Dunn Robert A.

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Robert A.

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  • Article
    Three-dimensional seismic structure of the Mid-Atlantic Ridge (35°N) : evidence for focused melt supply and lower crustal dike injection
    (American Geophysical Union, 2005-09-09) Dunn, Robert A. ; Lekic, Vedran ; Detrick, Robert S. ; Toomey, Douglas R.
    We gathered seismic refraction and wide-angle reflection data from several active source experiments that occurred along the Mid-Atlantic Ridge near 35°N and constructed three-dimensional anisotropic tomographic images of the crust and upper mantle velocity structure and crustal thickness. The tomographic images reveal anomalously thick crust (8–9 km) and a low-velocity “bull's-eye”, from 4 to 10 km depth, beneath the center of the ridge segment. The velocity anomaly is indicative of high temperatures and a small amount of melt (up to 5%) and likely represents the current magma plumbing system for melts ascending from the mantle. In addition, at the segment center, seismic anisotropy in the lower crust indicates that the crust is composed of partially molten dikes that are surrounded by regions of hot rock with little or no melt fraction. Our results indicate that mantle melts are focused at mantle depths to the segment center and that melt is delivered to the crust via dikes in the lower crust. Our results also indicate that the segment ends are colder, receive a reduced magma supply, and undergo significantly greater tectonic stretching than the segment center.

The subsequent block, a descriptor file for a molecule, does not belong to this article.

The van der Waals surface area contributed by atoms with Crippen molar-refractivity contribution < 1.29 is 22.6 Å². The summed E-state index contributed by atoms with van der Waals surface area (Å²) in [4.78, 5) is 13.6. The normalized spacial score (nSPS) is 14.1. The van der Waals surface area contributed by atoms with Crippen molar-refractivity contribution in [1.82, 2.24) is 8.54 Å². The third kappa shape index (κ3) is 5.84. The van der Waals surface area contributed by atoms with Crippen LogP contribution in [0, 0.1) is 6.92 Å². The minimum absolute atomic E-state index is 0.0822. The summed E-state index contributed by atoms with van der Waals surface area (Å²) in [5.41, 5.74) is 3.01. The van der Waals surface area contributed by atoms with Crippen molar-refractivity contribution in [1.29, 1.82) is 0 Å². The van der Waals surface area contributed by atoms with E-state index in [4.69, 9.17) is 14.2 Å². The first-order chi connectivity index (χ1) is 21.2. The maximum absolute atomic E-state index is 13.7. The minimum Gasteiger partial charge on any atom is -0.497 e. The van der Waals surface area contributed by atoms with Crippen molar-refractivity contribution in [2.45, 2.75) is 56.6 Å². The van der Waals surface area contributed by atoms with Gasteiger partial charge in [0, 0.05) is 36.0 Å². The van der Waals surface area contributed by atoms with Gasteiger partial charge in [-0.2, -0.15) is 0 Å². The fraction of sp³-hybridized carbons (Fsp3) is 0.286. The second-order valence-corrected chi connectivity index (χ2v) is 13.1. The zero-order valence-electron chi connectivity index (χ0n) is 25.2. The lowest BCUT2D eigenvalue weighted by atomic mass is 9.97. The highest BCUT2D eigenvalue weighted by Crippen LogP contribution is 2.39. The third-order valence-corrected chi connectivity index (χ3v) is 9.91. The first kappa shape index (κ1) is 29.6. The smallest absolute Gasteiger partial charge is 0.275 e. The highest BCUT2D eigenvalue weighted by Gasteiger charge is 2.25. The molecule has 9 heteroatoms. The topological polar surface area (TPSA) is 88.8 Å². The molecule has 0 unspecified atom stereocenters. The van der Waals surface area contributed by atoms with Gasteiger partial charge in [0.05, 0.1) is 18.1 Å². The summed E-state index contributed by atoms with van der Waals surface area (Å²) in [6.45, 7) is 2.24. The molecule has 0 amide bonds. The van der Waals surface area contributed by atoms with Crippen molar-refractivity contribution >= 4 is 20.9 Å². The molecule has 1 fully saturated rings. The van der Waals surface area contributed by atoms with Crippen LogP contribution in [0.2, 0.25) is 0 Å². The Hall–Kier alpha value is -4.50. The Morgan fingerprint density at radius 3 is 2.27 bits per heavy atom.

• Article
    Three-dimensional seismic structure of the Mid-Atlantic Ridge : an investigation of tectonic, magmatic, and hydrothermal processes in the Rainbow Area
    (John Wiley & Sons, 2017-12-29) Dunn, Robert A. ; Arai, Ryuta ; Eason, Deborah E. ; Canales, J. Pablo ; Sohn, Robert A.
    To test models of tectonic, magmatic, and hydrothermal processes along slow-spreading mid-ocean ridges, we analyzed seismic refraction data from the Mid-Atlantic Ridge INtegrated Experiments at Rainbow (MARINER) seismic and geophysical mapping experiment. Centered at the Rainbow area of the Mid-Atlantic Ridge (36°14'N), this study examines a section of ridge with volcanically active segments and a relatively amagmatic ridge offset that hosts the ultramafic Rainbow massif and its high-temperature hydrothermal vent field. Tomographic images of the crust and upper mantle show segment-scale variations in crustal structure, thickness, and the crust-mantle transition, which forms a vertical gradient rather than a sharp boundary. There is little definitive evidence for large regions of sustained high temperatures and melt in the lower crust or upper mantle along the ridge axes, suggesting that melts rising from the mantle intrude as small intermittent magma bodies at crustal and subcrustal levels. The images reveal large rotated crustal blocks, which extend to mantle depths in some places, corresponding to off-axis normal fault locations. Low velocities cap the Rainbow massif, suggesting an extensive near-surface alteration zone due to low-temperature fluid-rock reactions. Within the interior of the massif, seismic images suggest a mixture of peridotite and gabbroic intrusions, with little serpentinization. Here diffuse microearthquake activity indicates a brittle deformation regime supporting a broad network of cracks. Beneath the Rainbow hydrothermal vent field, fluid circulation is largely driven by the heat of small cooling melt bodies intruded into the base of the massif and channeled by the crack network and shallow faults.